LOS ANGELES — A Superior Court jury Friday awarded a record $28 billion in punitive damages to a former smoker who sued Philip Morris Inc. for fraud and negligence.
The 12-member jury made the award to Betty Bullock, 64, of Newport Beach, who started smoking when she was 17 and was diagnosed last year with lung cancer that has since spread to her liver.
Last month, the same jury awarded Bullock $750,000 in economic damages and $100,000 for pain and suffering.
Before Friday’s verdict, the largest jury award to an individual against a tobacco company was $3 billion, won in June 2001 against Philip Morris U.S.A. by Richard Boeken, a former heroin addict with cancer who died in January of 2002.
That $3 billion was later reduced by a Superior Court judge to $100 million.
Both awards were won by Michael Piuze, a maverick Los Angeles attorney who had never before tried a tobacco case before Boeken’s.
During Bullock’s trial, Philip Morris did not try to defend its past actions. Instead, the company turned the spotlight on Bullock and her decision to smoke. The strategy was a major shift from previous defense efforts.
“If she had stopped smoking ... even in the 1980s, she would not have lung cancer today,” Peter Bleakley, the attorney representing Philip Morris, told jurors at the start of the trial in August.
Piuze argued that Philip Morris concealed the dangers of cigarettes with a widespread disinformation campaign that began in the 1950s.
“We will show what I believe is the largest fraud scheme ever perpetrated by corporations anywhere,” Piuze said in his opening presentation.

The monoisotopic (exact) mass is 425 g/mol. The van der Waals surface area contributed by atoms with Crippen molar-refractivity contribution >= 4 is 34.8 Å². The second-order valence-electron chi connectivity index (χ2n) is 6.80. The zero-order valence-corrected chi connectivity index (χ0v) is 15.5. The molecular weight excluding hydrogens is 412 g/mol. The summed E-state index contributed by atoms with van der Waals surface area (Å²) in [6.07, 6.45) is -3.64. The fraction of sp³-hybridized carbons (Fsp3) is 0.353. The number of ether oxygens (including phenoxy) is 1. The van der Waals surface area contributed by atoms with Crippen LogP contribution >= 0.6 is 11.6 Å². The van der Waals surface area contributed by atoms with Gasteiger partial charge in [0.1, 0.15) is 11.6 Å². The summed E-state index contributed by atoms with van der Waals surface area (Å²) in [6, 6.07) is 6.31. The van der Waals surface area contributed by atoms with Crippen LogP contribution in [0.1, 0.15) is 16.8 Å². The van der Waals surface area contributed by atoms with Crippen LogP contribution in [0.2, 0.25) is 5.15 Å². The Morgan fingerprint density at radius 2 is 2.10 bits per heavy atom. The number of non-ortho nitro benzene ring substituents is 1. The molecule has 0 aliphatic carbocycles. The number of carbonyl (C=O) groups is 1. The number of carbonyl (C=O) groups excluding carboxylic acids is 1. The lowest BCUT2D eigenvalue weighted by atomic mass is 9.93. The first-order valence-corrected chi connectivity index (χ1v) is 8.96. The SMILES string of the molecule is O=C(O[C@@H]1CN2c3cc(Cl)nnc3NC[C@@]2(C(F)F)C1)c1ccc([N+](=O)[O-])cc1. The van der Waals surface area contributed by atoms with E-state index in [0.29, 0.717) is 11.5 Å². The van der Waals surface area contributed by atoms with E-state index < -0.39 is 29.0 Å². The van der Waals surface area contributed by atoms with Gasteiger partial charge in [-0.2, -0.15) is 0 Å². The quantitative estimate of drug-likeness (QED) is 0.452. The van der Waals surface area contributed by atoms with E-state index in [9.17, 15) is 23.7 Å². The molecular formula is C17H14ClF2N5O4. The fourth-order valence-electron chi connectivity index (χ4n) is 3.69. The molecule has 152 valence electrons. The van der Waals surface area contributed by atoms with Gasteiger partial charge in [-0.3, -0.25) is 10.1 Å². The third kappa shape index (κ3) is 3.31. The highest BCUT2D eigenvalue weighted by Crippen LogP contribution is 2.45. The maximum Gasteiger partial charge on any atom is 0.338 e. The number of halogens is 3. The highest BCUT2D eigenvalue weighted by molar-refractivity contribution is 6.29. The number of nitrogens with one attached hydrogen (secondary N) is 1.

Piuze used photographs of Bullock, cigarette ads from her teenage years and internal tobacco industry documents to lay out his contention that Philip Morris concealed the dangers of cigarettes with a widespread disinformation campaign that began in the 1950s.
The defense denied such a campaign ever existed.
“At this point, it’s really open season on the industry,” Daynard said. “Juries all around the country are sending a message that this conduct was not only totally inexcusable but that it was so outrageous there is no amount of money that would be enough to punish the people who perpetrated it,” said Richard Daynard, a law professor at Northeastern University in Boston and chairman of the Tobacco Products Liability Project.
The Bullock case has drawn added interest because it follows a state Supreme Court ruling that grants cigarette makers a new window of immunity. The Aug. 5 decision said most statements and acts by the tobacco companies between 1988 and 1998 cannot be used as evidence against them because of a state law, which was later repealed.